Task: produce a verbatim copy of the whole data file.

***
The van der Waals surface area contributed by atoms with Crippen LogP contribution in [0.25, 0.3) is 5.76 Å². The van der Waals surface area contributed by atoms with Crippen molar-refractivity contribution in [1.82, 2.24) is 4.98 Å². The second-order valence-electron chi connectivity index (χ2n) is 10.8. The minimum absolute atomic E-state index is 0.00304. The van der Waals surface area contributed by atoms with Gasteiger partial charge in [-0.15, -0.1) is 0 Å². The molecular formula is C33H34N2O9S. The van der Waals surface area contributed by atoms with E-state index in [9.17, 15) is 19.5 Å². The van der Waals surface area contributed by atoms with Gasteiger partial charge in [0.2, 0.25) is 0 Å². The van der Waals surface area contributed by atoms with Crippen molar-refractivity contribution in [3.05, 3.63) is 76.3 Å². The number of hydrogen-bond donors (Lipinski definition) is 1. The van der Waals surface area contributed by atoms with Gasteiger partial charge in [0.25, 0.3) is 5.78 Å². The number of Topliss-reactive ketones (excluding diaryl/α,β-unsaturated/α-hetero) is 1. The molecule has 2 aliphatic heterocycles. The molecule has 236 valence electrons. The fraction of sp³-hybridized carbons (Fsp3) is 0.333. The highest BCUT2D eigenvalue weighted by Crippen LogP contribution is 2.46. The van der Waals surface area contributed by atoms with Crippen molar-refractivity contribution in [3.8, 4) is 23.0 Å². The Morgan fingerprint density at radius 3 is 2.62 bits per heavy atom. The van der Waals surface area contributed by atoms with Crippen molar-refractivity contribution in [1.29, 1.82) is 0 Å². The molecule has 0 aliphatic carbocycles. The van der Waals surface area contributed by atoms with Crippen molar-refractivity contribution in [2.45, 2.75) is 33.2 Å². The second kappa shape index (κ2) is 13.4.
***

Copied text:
The van der Waals surface area contributed by atoms with Crippen LogP contribution in [0.25, 0.3) is 5.76 Å². The van der Waals surface area contributed by atoms with Crippen molar-refractivity contribution in [1.82, 2.24) is 4.98 Å². The second-order valence-electron chi connectivity index (χ2n) is 10.8. The minimum absolute atomic E-state index is 0.00304. The van der Waals surface area contributed by atoms with Gasteiger partial charge in [-0.15, -0.1) is 0 Å². The molecular formula is C33H34N2O9S. The van der Waals surface area contributed by atoms with E-state index in [9.17, 15) is 19.5 Å². The van der Waals surface area contributed by atoms with Gasteiger partial charge in [0.2, 0.25) is 0 Å². The van der Waals surface area contributed by atoms with Crippen molar-refractivity contribution in [3.05, 3.63) is 76.3 Å². The number of hydrogen-bond donors (Lipinski definition) is 1. The van der Waals surface area contributed by atoms with Gasteiger partial charge in [0.25, 0.3) is 5.78 Å². The number of Topliss-reactive ketones (excluding diaryl/α,β-unsaturated/α-hetero) is 1. The molecule has 2 aliphatic heterocycles. The molecule has 236 valence electrons. The fraction of sp³-hybridized carbons (Fsp3) is 0.333. The highest BCUT2D eigenvalue weighted by Crippen LogP contribution is 2.46. The van der Waals surface area contributed by atoms with Crippen molar-refractivity contribution in [3.8, 4) is 23.0 Å². The Morgan fingerprint density at radius 3 is 2.62 bits per heavy atom. The van der Waals surface area contributed by atoms with Crippen molar-refractivity contribution in [1.29, 1.82) is 0 Å². The molecule has 0 aliphatic carbocycles. The van der Waals surface area contributed by atoms with Crippen molar-refractivity contribution in [2.45, 2.75) is 33.2 Å². The second kappa shape index (κ2) is 13.4.